The morphology and proportions of the pectoral and pelvic girdles and limbs also compare closely to those of basal pterosaurs and, apart from the relatively elongate pteroid, do not exhibit any pterodactyloid characters. The glenoid is located on the scapula rather than equally shared by the scapula and coracoid as in pterodactyloids (Wellnhofer 1978). The metacarpus is less than 70 per cent the length of the humerus, a universal feature of basal pterosaurs (figure 3c), and instead of a decline in the length of the second and consecutive phalanges of manus digit four, as found in many diapsids, all pterodactyloids and anurognathids, Darwinopterus corresponds to the condition in all long-tailed pterosaurs where phalanges two and three are of similar dimensions and exceed the length of the first and fourth phalanges (Wellnhofer 1975, 1978; Kellner 2003). Finally, the fifth toe consists of two elongate phalanges (figure 2d; electronic supplementary material, figure S3), as in all basal pterosaurs, and the distal phalanx is sharply recurved, a condition only met with in some rhamphorhynchids (Kellner 2003; Unwin 2003a,b).
Phylogenetic analysis (see the electronic supplementary material) of a taxon/character matrix consisting of 56 terminal taxa and 117 characters, the largest comprehensive dataset yet compiled for pterosaurs, yielded most parsimonious trees whose basic structure (figure 4a) is broadly in agreement with the results of previous studies (Kellner 2003; Unwin 2003a,b; Lü & Ji 2006; Andres & Ji 2008; Lü et al. 2008). The analysis found strong support for a sister group relationship between Darwinopterus and Pterodactyloidea. This clade is exclusively diagnosed by characters of the cervical vertebrae and skull, prominent among which is the presence of a confluent nasoantorbital fenestra from which we derive the clade name ‘Monofenestrata’. We retain the phylogenetic definition and content of Pterodactyloidea used by other recent studies (Kellner 2003; Unwin 2003a; Lü et al. 2006; Andres & Ji 2008; Lü et al. 2008), but adopt a diagnosis that is restricted to postcranial characters.
Phylogenetic relationships and evolutionary context of Darwinopterus. (a) Phylogenetic analysis of Pterosauria (see the electronic supplementary material for details), possible alternative locations for Darwinopterus indicated by D1 and D2. (b) Schematic ...
Reanalysis of Darwinopterus treating all characters of this pterosaur, except those for the head and neck, as unknown (scored as ‘?’), resulted in its relocation to a position within Pterodactyloidea, as a sister taxon to Ornithocheiroidea (figure 4a, D1). Conversely, treating head and neck characters as unknown prompted the migration of Darwinopterus to a position within basal pterosaurs as a sister taxon to Rhamphorhynchidae (figure 4a, D2).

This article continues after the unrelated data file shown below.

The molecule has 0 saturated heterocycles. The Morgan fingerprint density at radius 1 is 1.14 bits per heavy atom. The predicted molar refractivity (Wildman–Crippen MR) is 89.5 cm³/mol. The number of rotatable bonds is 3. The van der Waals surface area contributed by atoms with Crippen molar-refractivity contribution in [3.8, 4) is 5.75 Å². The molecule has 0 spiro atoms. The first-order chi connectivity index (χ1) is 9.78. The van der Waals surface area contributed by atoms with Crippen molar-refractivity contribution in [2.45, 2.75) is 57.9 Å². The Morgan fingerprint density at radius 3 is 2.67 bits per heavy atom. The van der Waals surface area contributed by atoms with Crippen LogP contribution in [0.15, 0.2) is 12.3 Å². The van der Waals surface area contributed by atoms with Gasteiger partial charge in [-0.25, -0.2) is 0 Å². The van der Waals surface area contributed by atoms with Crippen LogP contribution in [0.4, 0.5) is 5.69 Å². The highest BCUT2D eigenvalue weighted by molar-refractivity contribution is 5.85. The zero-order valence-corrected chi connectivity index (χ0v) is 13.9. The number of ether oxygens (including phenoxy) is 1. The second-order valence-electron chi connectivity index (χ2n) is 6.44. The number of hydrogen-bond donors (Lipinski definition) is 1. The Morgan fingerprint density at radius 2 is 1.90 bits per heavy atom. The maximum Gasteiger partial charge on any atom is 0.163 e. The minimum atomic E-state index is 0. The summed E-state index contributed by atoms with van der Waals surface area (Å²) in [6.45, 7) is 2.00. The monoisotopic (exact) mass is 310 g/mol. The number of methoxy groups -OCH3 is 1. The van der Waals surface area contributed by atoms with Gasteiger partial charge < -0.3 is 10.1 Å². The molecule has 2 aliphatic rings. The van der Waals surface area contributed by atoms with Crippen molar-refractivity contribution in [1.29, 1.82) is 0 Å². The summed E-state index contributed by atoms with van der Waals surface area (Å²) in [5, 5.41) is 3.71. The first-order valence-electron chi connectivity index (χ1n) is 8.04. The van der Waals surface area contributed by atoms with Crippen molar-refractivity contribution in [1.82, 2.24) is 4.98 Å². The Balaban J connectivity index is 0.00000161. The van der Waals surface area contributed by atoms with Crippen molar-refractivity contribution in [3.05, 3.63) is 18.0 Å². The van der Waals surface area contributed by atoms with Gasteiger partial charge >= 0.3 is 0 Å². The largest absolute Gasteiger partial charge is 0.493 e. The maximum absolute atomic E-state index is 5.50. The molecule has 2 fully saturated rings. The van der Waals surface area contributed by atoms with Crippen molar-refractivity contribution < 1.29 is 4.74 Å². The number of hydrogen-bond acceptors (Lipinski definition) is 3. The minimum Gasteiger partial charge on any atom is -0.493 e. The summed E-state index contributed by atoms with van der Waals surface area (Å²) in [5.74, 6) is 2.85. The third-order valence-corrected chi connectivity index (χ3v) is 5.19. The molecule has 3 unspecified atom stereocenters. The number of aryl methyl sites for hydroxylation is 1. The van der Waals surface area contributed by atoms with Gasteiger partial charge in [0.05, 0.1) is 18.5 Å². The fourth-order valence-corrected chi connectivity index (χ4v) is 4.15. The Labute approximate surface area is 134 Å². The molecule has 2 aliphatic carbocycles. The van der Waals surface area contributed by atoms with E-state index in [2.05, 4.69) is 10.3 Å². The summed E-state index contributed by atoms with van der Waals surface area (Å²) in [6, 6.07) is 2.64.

These contrasting results emphasize two key aspects of Darwinopterus: the complete absence of ‘intermediate’ character states that fall between those states found either in basal pterosaurs or in pterodactyloids (figure 3), and the almost perfect modularity exhibited by the mosaic pattern of character state distributions found in this pterosaur. The skull and neck are dominated by derived states confined to pterodactyloids, while the opposite is true for the body plus limbs, and tail (figure 4b). These modules match those already listed above for other pterosaur clades. Moreover, their persistence, even during a major evolutionary transition, as demonstrated by Darwinopterus, points to the possibility that it was modules, rather than individual characters, that formed the principal (although not necessarily exclusive) units upon which natural selection acted during major evolutionary transformations (Brandon 1999). This mechanism has been widely mooted and discussed (e.g. Raff 1996; Schlosser 2002, 2005; Kemp 2007a) and, in contrast to microevolutionary processes, where the piecemeal accumulation of small changes requires long periods of time to bring about major transformations, could effect large-scale changes over relatively short time intervals. Until now, however, clear evidence for module selection has been lacking.
Module selection also requires the operation of other ancillary processes such as dissociation (Raff 1996). This effectively permits decoupling of modules and allows them to evolve at different rates and with different evolutionary trajectories (Schlosser 2005). Contrasts between character state distributions of approximately homologous modules can reveal the action of this process. In pterosaurs, decoupled modules are demonstrated by the presence of both ‘long’ and ‘short’ tails in basal clades. Intriguingly, patterns of character distribution suggest that change within modules over time was highly coordinated, a phenomenon that bears comparison with correlated progression (Kemp 2007b). This is prompted by the observation that anatomical, functional and developmental components of particular modules seem to have been tightly integrated. For example, in ornithocheiroids (figure 4, clades 8–12) the forelimbs exhibit a suite of unique anatomical features (Unwin 2003a), possibly related to a predominantly soaring lifestyle (Wilkinson 2008), that, significantly, are found in all known members of this large and temporally long-lived clade, but not in any other pterosaur.